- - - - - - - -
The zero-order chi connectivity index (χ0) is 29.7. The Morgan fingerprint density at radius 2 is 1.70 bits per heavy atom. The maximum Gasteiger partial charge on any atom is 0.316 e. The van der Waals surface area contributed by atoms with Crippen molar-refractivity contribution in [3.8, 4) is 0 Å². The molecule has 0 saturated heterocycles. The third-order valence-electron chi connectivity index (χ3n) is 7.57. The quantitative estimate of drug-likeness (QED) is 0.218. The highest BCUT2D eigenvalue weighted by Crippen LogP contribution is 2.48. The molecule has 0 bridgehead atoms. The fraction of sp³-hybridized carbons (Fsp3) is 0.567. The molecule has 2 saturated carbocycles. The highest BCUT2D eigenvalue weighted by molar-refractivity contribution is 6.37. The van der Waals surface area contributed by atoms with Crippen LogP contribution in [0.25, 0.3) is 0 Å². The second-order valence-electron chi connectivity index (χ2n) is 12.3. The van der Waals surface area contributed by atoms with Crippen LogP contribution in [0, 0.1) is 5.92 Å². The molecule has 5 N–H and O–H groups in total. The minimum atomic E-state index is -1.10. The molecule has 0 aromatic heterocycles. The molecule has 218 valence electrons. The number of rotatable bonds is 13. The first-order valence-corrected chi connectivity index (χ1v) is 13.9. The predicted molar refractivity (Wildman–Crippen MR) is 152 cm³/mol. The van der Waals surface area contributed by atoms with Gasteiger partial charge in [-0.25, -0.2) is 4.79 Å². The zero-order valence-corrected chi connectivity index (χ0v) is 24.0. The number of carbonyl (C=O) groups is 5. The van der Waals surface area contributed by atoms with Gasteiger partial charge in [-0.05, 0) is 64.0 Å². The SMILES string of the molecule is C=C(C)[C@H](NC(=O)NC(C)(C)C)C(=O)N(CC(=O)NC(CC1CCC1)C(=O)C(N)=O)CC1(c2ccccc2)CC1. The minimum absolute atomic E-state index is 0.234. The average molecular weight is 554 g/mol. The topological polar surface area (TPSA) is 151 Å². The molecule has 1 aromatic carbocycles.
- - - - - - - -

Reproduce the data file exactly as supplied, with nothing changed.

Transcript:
The zero-order chi connectivity index (χ0) is 29.7. The Morgan fingerprint density at radius 2 is 1.70 bits per heavy atom. The maximum Gasteiger partial charge on any atom is 0.316 e. The van der Waals surface area contributed by atoms with Crippen molar-refractivity contribution in [3.8, 4) is 0 Å². The molecule has 0 saturated heterocycles. The third-order valence-electron chi connectivity index (χ3n) is 7.57. The quantitative estimate of drug-likeness (QED) is 0.218. The highest BCUT2D eigenvalue weighted by Crippen LogP contribution is 2.48. The molecule has 0 bridgehead atoms. The fraction of sp³-hybridized carbons (Fsp3) is 0.567. The molecule has 2 saturated carbocycles. The highest BCUT2D eigenvalue weighted by molar-refractivity contribution is 6.37. The van der Waals surface area contributed by atoms with Crippen LogP contribution in [0.25, 0.3) is 0 Å². The second-order valence-electron chi connectivity index (χ2n) is 12.3. The van der Waals surface area contributed by atoms with Crippen LogP contribution in [0, 0.1) is 5.92 Å². The molecule has 5 N–H and O–H groups in total. The minimum atomic E-state index is -1.10. The molecule has 0 aromatic heterocycles. The molecule has 218 valence electrons. The number of rotatable bonds is 13. The first-order valence-corrected chi connectivity index (χ1v) is 13.9. The predicted molar refractivity (Wildman–Crippen MR) is 152 cm³/mol. The van der Waals surface area contributed by atoms with Gasteiger partial charge in [-0.25, -0.2) is 4.79 Å². The zero-order valence-corrected chi connectivity index (χ0v) is 24.0. The number of carbonyl (C=O) groups is 5. The van der Waals surface area contributed by atoms with Gasteiger partial charge in [-0.05, 0) is 64.0 Å². The SMILES string of the molecule is C=C(C)[C@H](NC(=O)NC(C)(C)C)C(=O)N(CC(=O)NC(CC1CCC1)C(=O)C(N)=O)CC1(c2ccccc2)CC1. The minimum absolute atomic E-state index is 0.234. The average molecular weight is 554 g/mol. The topological polar surface area (TPSA) is 151 Å². The molecule has 1 aromatic carbocycles.